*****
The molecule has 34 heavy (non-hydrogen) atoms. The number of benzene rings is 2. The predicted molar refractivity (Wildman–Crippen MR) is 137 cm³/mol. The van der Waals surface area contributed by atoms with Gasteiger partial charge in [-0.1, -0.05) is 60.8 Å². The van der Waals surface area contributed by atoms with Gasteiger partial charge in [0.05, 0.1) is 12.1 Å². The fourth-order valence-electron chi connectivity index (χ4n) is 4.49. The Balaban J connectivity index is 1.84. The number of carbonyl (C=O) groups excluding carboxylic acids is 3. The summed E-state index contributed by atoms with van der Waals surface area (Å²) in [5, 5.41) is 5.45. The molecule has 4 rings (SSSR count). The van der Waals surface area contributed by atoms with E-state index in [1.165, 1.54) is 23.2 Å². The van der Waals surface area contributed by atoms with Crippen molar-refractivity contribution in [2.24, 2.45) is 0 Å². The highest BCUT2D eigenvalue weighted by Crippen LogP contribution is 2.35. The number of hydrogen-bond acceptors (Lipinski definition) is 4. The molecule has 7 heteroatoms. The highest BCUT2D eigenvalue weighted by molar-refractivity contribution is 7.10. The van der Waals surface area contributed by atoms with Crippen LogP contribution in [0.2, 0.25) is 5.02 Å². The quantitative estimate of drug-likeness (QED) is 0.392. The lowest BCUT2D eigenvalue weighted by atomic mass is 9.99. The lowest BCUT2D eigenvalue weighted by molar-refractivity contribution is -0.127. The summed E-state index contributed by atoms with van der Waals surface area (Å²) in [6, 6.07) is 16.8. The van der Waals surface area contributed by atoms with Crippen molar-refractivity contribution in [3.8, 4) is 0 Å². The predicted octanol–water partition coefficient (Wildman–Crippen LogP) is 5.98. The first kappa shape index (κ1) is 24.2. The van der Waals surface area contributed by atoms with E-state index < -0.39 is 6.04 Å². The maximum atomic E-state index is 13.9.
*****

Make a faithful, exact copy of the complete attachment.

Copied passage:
The molecule has 34 heavy (non-hydrogen) atoms. The number of benzene rings is 2. The predicted molar refractivity (Wildman–Crippen MR) is 137 cm³/mol. The van der Waals surface area contributed by atoms with Gasteiger partial charge in [-0.1, -0.05) is 60.8 Å². The van der Waals surface area contributed by atoms with Gasteiger partial charge in [0.05, 0.1) is 12.1 Å². The fourth-order valence-electron chi connectivity index (χ4n) is 4.49. The Balaban J connectivity index is 1.84. The number of carbonyl (C=O) groups excluding carboxylic acids is 3. The summed E-state index contributed by atoms with van der Waals surface area (Å²) in [5, 5.41) is 5.45. The molecule has 4 rings (SSSR count). The van der Waals surface area contributed by atoms with E-state index in [1.165, 1.54) is 23.2 Å². The van der Waals surface area contributed by atoms with Crippen molar-refractivity contribution in [2.24, 2.45) is 0 Å². The highest BCUT2D eigenvalue weighted by Crippen LogP contribution is 2.35. The number of hydrogen-bond acceptors (Lipinski definition) is 4. The molecule has 7 heteroatoms. The highest BCUT2D eigenvalue weighted by molar-refractivity contribution is 7.10. The van der Waals surface area contributed by atoms with Crippen LogP contribution in [0.2, 0.25) is 5.02 Å². The quantitative estimate of drug-likeness (QED) is 0.392. The lowest BCUT2D eigenvalue weighted by atomic mass is 9.99. The lowest BCUT2D eigenvalue weighted by molar-refractivity contribution is -0.127. The summed E-state index contributed by atoms with van der Waals surface area (Å²) in [6, 6.07) is 16.8. The van der Waals surface area contributed by atoms with Crippen molar-refractivity contribution in [3.8, 4) is 0 Å². The predicted octanol–water partition coefficient (Wildman–Crippen LogP) is 5.98. The first kappa shape index (κ1) is 24.2. The van der Waals surface area contributed by atoms with E-state index < -0.39 is 6.04 Å². The maximum atomic E-state index is 13.9.